Dallas, TEXAS — With support from federal research agencies, professional associations and leading hardware and software manufacturers, a new program to train teachers from around the country in new ways to apply computers to solving scientific problems in the classroom will be launched in November at SC2000, the annual conference of high performance networking and computing.
Supporters of the program are the National Science Foundation, Association for Computing Machinery, Compaq Computer Corporation, High Performance Systems, IEEE Computer Society, Microsoft Corporation, NASA, Shodor Education Foundation and Wolfram Research. The program will be launched on Nov. 4 when SC2000 convenes in the Dallas Convention Center. The conference continues through Friday, Nov. 10.
The program, initiated under a $1.13 million grant from the National Science Foundation, will bring together 25 teams of four teachers each for a week of immersive training at SC2000 followed by monthly seminars and a Summer Institute the following summer in Huntsville, Alabama. A second group of 25 4-teacher teams will begin a similar training program at SC2001 next year in Denver. The results of the project will be a comprehensive set of classroom modules that follow national education standards and are available to all high schools across the country.
Thanks to a donation of state-of-the-art laptop computers from Compaq Computer Corp., the teachers will literally receive hands-on training in using computers to facilitate scientific research in the classroom. The teachers will take the computers back to their schools after the week of training to continue participation in the 18-month program. This project will also utilize the modeling package Stella from High Performance Systems, Excel from Microsoft Corporation, and Mathematica from Wolfram Research as modeling and simulation building blocks for the classroom. The program is designed to incorporate computational science, an emerging method of scientific investigation that complements the traditional methods of theory and experimentation. Computational science allows researchers to test theories through computer modeling and simulations and then check the accuracy of their work by comparing the results with those of laboratory experiments.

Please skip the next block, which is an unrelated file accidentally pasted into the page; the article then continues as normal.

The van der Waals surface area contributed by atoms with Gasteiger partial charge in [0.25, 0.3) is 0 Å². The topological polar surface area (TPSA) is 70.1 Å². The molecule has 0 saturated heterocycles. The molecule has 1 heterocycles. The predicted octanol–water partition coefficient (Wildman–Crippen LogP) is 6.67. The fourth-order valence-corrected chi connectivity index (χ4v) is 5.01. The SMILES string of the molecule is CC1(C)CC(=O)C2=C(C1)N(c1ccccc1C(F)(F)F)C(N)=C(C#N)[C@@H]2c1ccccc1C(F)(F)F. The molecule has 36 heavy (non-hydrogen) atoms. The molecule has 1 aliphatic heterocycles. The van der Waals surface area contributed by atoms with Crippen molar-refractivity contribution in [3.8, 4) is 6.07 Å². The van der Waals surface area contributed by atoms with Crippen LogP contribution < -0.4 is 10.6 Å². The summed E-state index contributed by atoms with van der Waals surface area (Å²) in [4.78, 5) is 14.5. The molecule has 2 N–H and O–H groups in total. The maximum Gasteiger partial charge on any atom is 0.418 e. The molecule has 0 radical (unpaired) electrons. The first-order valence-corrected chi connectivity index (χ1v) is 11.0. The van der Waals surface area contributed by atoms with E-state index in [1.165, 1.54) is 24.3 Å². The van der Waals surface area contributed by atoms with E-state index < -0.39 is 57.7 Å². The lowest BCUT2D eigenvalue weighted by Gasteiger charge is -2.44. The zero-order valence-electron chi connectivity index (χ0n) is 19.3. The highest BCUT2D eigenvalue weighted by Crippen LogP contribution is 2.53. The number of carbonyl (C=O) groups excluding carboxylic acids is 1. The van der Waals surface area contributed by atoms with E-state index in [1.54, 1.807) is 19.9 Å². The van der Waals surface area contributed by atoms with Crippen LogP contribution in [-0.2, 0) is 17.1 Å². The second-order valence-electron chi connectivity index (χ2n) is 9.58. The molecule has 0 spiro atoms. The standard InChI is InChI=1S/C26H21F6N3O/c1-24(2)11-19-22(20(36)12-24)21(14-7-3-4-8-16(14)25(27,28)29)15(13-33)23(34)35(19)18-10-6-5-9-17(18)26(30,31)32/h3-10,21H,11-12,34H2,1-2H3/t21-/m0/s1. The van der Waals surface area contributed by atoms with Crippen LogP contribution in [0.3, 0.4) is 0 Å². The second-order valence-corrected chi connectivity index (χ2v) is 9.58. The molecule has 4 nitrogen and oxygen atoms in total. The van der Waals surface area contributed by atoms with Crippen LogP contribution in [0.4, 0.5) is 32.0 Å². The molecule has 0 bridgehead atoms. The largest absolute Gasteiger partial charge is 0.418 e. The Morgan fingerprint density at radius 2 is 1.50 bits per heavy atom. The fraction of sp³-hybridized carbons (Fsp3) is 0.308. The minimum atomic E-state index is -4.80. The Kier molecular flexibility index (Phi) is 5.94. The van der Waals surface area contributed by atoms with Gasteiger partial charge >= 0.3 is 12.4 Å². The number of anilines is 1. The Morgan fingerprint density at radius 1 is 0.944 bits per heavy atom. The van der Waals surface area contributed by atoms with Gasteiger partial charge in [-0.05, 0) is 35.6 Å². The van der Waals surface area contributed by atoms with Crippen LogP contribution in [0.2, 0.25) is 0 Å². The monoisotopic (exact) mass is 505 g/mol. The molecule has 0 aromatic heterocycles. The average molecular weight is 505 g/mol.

The participating teacher teams were selected earlier this year and represent 18 states: Alabama, Alaska, California, Colorado, Illinois, Iowa, Louisiana, Maryland, Minnesota, Missouri, New Hampshire, North Carolina, North Dakota, Tennessee, Texas and Washington, along with a U.S. Department of Defense school for military dependents in Germany. The teams are mainly composed of high school teachers, and 44 percent of the teams come from lower-income areas. More than half of the teams represent schools with high minority populations, and about two-thirds are from rural school districts.
SC2000 is sponsored by the Institute of Electrical and Electronics Engineers Computer Society and the Association for Computing Machinery’s Special Interest Group on Computer Architecture. For more information about the conference, go to http://www.sc2000.org/ .